When Toyota unveiled its radical “i-Road” concept at the 2014 Geneva auto show, it looked like another one of those odd ideas that would never come to market. “Not so fast,” says Toyota. Starting March 24, the three-wheel personal mobility vehicle will begin real-world testing in Japan.
Haven’t heard about this concept? Here is what you need to know.
Why Three Wheels
The three-wheeled concept responds to the problem facing heavier and more expensive EV vehicles that aren’t any better at moving through cities. Instead, the i-Road can more efficiently move through urban areas without being caught up in congestion. Officially, Toyota calls it a “personal mobility vehicle.”
Toyota’s i-Road concept meets the goal of being lighter and smaller. It is just 33.5 inches wide, 56.9 inches high and 92.5 inches long. This means it is basically half the width of a Smart Fortwo Electric Drive vehicle.
Early news reports claimed it was a two-seater (riding in tandem), yet a new Toyota press release says it can hold one.
A good thing about the concept is the driver being protected from the weather with a fully enclosed body. Toyota says that since it is fully enclosed, you wouldn’t need a helmet.
As for range, Toyota says it can travel 30 miles and needs three hours to completely recharge.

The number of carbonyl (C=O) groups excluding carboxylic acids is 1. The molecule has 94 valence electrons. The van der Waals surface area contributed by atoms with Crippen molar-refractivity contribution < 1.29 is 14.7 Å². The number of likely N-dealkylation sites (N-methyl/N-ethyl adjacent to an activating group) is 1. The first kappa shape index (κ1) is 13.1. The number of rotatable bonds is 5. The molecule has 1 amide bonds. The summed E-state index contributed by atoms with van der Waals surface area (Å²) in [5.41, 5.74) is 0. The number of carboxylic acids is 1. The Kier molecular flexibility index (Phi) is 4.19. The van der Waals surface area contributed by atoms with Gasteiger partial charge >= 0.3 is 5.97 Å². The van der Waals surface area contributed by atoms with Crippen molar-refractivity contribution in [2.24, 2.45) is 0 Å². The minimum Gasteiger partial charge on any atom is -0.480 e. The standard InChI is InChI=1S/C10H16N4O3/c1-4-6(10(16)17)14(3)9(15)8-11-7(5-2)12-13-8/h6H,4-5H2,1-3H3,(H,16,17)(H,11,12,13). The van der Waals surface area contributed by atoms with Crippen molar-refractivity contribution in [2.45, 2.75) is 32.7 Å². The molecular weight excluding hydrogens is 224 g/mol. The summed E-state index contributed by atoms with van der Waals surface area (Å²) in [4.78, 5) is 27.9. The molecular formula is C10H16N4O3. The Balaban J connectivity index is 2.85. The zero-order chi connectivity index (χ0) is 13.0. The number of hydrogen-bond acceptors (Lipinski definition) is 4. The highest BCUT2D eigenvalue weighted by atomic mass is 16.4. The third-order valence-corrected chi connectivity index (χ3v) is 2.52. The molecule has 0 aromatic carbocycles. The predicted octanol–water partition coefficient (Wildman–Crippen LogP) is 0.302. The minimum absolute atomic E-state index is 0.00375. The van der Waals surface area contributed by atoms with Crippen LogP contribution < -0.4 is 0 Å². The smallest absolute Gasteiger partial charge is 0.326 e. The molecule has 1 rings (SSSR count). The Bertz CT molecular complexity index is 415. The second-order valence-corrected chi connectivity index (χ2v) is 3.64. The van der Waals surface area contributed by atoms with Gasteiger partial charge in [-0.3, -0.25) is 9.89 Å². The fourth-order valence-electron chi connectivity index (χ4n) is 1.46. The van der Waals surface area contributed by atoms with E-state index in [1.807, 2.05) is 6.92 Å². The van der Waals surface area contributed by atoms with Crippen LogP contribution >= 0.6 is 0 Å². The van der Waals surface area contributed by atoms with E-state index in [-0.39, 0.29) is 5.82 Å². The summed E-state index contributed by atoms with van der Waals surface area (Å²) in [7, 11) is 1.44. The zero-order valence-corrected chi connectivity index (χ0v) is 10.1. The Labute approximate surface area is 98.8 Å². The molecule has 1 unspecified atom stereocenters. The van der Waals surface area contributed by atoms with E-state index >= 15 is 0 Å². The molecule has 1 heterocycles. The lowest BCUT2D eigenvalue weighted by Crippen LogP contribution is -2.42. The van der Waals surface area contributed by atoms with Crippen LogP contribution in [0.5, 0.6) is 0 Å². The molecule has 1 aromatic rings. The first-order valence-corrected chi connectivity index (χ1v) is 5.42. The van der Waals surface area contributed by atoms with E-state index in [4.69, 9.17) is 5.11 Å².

Consumer testing in Japan begins with “limited trails of approximately 20 test participants ranging from member of the general public to trend and industry experts,” according to a Toyota press release.
Toyota has released the specifications of the i-Road it will use for the trial.
Toyota i-Road (Used in Toyota City and Tokyo Verification Testing) Main Specifications
|Wheel base||1,695 mm|
|Curb weight||300 kg*2|
|Minimum turning radius||3.0 m|
|Powertrain||2 electric motors|
|Maximum speed||60 km/h|
|Cruising range on a single charge||50 km*3|
The exterior and interior are quite impressive, yet the best innovation may be in the self-righting front-wheel Active Lean technology. Toyota says this system uses a geared actuator affixed to each of the front wheel’s suspension wheels.
This article explains how it works:
A computer manages the degree of lean of each front wheel—as the angle of lean of one wheel increases, the other lowers by the same amount—using steering angle, a gyroscope, and vehicle speed to induce lean in corners or keep the i-ROAD steady at low speeds. The system also can filter out potentially balance-upsetting road imperfections when traveling in a straight line. The i-ROAD is steered using a squircle-shaped steering wheel rather than a set of handlebars.
Another interesting part of the i-ROAD is the front-wheel drive setup. This isn’t your typical front-wheel driven vehicle. Each wheel features its own 2.7hp hub electric motor powered by a shared lithium-ion battery.
While this concept isn’t a practical solution to all our automotive needs, it could have a role in urban areas. With zero emissions and decent range, the i-Road may just well be coming to a city near you.
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